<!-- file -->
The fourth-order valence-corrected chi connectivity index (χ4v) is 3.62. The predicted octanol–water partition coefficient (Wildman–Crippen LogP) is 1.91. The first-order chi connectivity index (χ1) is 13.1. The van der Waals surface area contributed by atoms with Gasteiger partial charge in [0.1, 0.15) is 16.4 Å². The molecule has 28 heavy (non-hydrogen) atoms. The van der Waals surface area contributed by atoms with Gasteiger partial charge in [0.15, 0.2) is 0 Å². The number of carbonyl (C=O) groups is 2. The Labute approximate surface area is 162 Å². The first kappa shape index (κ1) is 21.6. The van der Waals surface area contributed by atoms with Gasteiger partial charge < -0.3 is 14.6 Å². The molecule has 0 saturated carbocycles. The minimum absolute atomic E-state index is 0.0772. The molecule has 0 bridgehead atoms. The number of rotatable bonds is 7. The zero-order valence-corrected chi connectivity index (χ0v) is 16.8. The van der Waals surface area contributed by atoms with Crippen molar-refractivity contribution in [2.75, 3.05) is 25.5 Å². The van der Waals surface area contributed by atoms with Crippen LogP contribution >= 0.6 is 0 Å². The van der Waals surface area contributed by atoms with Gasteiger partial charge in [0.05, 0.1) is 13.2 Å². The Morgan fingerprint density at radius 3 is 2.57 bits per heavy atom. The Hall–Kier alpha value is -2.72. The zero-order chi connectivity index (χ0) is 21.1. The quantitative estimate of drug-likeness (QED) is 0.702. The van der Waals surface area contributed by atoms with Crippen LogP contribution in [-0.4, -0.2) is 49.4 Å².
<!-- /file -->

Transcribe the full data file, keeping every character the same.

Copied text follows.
The fourth-order valence-corrected chi connectivity index (χ4v) is 3.62. The predicted octanol–water partition coefficient (Wildman–Crippen LogP) is 1.91. The first-order chi connectivity index (χ1) is 13.1. The van der Waals surface area contributed by atoms with Gasteiger partial charge in [0.1, 0.15) is 16.4 Å². The molecule has 28 heavy (non-hydrogen) atoms. The van der Waals surface area contributed by atoms with Gasteiger partial charge in [0.15, 0.2) is 0 Å². The number of carbonyl (C=O) groups is 2. The Labute approximate surface area is 162 Å². The first kappa shape index (κ1) is 21.6. The van der Waals surface area contributed by atoms with Gasteiger partial charge < -0.3 is 14.6 Å². The molecule has 0 saturated carbocycles. The minimum absolute atomic E-state index is 0.0772. The molecule has 0 bridgehead atoms. The number of rotatable bonds is 7. The zero-order valence-corrected chi connectivity index (χ0v) is 16.8. The van der Waals surface area contributed by atoms with Crippen molar-refractivity contribution in [2.75, 3.05) is 25.5 Å². The van der Waals surface area contributed by atoms with Crippen LogP contribution >= 0.6 is 0 Å². The van der Waals surface area contributed by atoms with Gasteiger partial charge in [0.05, 0.1) is 13.2 Å². The Morgan fingerprint density at radius 3 is 2.57 bits per heavy atom. The Hall–Kier alpha value is -2.72. The zero-order chi connectivity index (χ0) is 21.1. The quantitative estimate of drug-likeness (QED) is 0.702. The van der Waals surface area contributed by atoms with Crippen LogP contribution in [-0.4, -0.2) is 49.4 Å².